Professor de Quadros was a Distinguished Academic Visitor, Queens’ College, at the University of Cambridge (2019) and Visiting Professor, UCSI University, Malaysia (2016-2018). Currently, he serves as Visiting Professor, Victoria University, Australia and Guangdong Polytechnic Normal University, China. He is the artistic director of Conducting 21C: Musical Leadership for a New Century at the Eric Ericson International Choral Centre in Sweden. Through this he is seen as a pioneer in conducting pedagogy through a process of music-making that stretches the boundaries of traditional music-making by developing compassionate, creative performance and engagement, and cross-cultural experimental repertoire. He is the artistic director of the London International Music Festival, a member of the Scientific Board of the International Network for Singing Hospitals, a member of the steering committee of Conductors Without Borders, a member of Interkultur’s World Choir Council, and a faculty member of the International Choral Academy, and CHORALSPACE – International Academy for Choral Arts. Since 2011, he has been the founding director of the Music Research and Composition Network of the Social Science Research Network (SSRN), the fourth largest online repository in the world. Additionally, he serves on numerous advisory and editorial boards.

His work in public health has taken him to sites of poverty in Guatemala, India, and Peru, where he has pioneered an arts-based community development (ABCD) approach to discover the power between the arts and public health through narrative community theater.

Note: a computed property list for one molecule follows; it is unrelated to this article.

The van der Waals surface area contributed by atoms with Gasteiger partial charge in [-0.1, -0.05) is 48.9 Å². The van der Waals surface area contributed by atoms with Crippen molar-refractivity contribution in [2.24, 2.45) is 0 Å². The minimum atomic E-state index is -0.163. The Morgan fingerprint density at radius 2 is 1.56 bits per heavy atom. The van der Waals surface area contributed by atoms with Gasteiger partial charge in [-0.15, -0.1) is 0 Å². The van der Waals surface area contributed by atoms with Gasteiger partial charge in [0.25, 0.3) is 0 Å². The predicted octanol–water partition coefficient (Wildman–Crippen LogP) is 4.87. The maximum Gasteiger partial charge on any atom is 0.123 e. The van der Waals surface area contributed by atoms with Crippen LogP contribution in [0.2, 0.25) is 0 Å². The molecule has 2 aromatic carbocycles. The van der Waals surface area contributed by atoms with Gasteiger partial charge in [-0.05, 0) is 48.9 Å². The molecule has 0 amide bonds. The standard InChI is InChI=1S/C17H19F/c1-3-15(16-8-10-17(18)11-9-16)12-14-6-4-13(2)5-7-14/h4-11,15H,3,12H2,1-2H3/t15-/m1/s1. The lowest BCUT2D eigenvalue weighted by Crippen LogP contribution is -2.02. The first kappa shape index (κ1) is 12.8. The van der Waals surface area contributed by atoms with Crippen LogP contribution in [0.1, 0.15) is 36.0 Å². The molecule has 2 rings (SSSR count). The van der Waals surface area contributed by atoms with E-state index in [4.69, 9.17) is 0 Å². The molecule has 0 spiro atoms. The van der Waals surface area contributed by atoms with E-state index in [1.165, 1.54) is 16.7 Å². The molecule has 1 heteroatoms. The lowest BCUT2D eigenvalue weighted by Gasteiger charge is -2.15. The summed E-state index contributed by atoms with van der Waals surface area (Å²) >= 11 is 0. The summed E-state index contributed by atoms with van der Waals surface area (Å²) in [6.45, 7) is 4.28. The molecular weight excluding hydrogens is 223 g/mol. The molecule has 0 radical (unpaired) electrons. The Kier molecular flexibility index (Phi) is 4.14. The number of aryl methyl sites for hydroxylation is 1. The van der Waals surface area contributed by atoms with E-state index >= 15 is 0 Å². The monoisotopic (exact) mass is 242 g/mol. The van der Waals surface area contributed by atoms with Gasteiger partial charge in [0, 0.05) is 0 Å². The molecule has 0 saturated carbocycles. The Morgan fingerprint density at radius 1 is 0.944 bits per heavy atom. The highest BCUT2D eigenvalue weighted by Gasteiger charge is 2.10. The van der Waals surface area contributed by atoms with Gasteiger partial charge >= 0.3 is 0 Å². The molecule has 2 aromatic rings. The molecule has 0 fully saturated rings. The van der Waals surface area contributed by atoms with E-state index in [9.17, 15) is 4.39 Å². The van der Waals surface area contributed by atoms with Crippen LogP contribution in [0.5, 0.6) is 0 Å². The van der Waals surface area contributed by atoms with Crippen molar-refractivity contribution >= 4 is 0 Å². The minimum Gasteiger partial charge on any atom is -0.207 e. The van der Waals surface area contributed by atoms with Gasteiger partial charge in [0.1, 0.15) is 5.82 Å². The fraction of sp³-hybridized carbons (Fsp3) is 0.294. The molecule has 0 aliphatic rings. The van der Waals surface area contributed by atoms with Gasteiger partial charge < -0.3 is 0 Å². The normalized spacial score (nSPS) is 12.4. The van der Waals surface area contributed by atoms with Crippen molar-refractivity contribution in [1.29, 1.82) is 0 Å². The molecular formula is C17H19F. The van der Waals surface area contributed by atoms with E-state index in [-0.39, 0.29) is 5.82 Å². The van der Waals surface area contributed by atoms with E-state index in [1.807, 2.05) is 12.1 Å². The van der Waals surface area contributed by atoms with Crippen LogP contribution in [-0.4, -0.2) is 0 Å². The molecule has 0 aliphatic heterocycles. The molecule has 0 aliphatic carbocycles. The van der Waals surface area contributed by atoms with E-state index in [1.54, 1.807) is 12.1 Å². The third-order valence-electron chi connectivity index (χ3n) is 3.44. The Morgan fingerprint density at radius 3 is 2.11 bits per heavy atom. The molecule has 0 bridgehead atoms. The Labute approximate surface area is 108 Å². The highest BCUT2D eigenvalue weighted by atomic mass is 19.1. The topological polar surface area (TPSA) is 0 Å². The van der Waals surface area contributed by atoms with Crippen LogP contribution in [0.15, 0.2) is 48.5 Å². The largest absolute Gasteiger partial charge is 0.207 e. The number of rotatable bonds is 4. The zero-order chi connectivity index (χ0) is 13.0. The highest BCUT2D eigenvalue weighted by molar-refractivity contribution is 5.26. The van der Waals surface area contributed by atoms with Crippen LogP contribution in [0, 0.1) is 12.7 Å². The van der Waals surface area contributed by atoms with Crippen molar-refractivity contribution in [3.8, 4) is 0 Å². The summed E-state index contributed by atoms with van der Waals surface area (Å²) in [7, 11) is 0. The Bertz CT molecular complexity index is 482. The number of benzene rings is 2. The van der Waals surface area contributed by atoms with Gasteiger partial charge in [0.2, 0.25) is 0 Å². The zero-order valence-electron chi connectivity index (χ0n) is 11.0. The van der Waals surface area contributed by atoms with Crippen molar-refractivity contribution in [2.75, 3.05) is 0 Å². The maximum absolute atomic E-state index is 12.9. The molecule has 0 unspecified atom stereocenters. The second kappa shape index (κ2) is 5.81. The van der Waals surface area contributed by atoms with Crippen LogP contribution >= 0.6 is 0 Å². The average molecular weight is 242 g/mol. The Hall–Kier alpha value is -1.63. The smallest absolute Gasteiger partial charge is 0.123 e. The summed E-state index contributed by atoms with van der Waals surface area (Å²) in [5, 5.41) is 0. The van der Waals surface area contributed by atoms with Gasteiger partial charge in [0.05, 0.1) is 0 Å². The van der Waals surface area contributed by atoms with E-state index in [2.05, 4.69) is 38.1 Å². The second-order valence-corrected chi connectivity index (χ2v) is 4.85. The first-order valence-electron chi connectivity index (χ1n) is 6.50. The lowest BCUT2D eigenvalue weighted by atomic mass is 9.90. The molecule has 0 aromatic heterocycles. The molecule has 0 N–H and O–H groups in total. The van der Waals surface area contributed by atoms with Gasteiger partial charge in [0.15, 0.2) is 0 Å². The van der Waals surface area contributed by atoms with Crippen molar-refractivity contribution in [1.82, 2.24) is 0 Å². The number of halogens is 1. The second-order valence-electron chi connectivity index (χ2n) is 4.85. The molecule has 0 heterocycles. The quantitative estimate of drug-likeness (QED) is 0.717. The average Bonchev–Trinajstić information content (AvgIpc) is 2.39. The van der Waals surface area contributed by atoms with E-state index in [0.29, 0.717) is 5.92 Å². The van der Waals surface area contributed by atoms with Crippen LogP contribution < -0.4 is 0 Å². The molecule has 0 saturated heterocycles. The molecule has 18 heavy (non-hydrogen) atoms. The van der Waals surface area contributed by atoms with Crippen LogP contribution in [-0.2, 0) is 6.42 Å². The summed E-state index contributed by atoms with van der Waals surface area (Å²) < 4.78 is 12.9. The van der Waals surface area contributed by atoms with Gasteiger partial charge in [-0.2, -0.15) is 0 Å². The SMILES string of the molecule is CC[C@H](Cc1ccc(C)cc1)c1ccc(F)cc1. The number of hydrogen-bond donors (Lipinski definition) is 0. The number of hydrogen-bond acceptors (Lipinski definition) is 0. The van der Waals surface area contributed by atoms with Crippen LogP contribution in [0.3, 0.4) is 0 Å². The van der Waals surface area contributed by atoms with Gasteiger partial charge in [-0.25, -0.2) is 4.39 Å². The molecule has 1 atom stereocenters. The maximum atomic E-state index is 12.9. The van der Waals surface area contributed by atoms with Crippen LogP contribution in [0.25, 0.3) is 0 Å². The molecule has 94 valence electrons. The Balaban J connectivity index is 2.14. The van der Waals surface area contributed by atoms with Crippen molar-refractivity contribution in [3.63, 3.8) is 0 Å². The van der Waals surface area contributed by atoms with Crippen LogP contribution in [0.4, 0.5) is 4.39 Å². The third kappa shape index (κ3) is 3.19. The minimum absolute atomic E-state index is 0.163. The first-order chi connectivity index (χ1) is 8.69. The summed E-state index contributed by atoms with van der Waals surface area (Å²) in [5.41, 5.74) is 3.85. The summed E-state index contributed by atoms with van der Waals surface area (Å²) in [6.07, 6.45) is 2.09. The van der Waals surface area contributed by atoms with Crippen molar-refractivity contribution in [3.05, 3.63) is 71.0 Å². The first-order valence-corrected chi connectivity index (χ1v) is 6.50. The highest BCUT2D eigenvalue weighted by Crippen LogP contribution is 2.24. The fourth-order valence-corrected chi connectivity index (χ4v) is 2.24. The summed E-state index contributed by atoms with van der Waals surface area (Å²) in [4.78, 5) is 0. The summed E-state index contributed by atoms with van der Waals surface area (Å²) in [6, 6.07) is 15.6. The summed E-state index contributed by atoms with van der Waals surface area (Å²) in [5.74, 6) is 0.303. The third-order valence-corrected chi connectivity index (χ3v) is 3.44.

André de Quadros has edited and contributed to Many Seeds, Different Flowers: The Music Education Legacy of Carl Orff (CIRCME), The Cambridge Companion to Choral Music (Cambridge University Press); co-edited and co-authored Tanglewood II: Summoning the Future of Music Education (GIA Press) and My Body was Left on the Street: Music Education and Displacement (Brill); and authored Focus: Choral Music in Global Perspective (Routledge). Two other co-authored books are under contract and in manuscript, Poking the Wasp Nest: Young People Challenge and Educate Race through Applied Theatre (Brill), and Empowering Song: A Sustaining and Revitalizing Pedagogy (Routledge). He is general editor of the Carmina Mundi series of Carus-Verlag; editor of CantemusSalamu Aleikum: Choral Music of the Muslim World, and Music of Asia and the Pacific all published by Earthsongs (USA); and Songs of the World published by Hinshaw Music (USA).

André de Quadros has held a number of leadership positions at Boston University, including Director of the School of Music, Chair of the Music Education Department, Chair of the Department of Music in the College and Graduate School of Arts and Sciences, and Artistic Director of the Tanglewood Institute.

Prior to his current positions in the USA, Dr. de Quadros was a professor at Monash University in Australia where he was Director of Music Performance, and College Head of Richardson Hall. Before his university career, he taught at Presbyterian Ladies College and Billanook College.

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Affiliate faculty appointments at Boston University: African American Studies, African Studies Center, American & New England Studies Program, Center for Antiracist Research, Center for the Study of Asia, Elie Wiesel Center for Jewish Studies, Initiative on Cities, Institute for the Study of Muslim Societies and Civilizations, Latin American Studies, Pardee School Initiative on Forced Migration and Human Trafficking, Prison Education Program, and The Frederick S. Pardee Center for the Study of the Longer-Range Future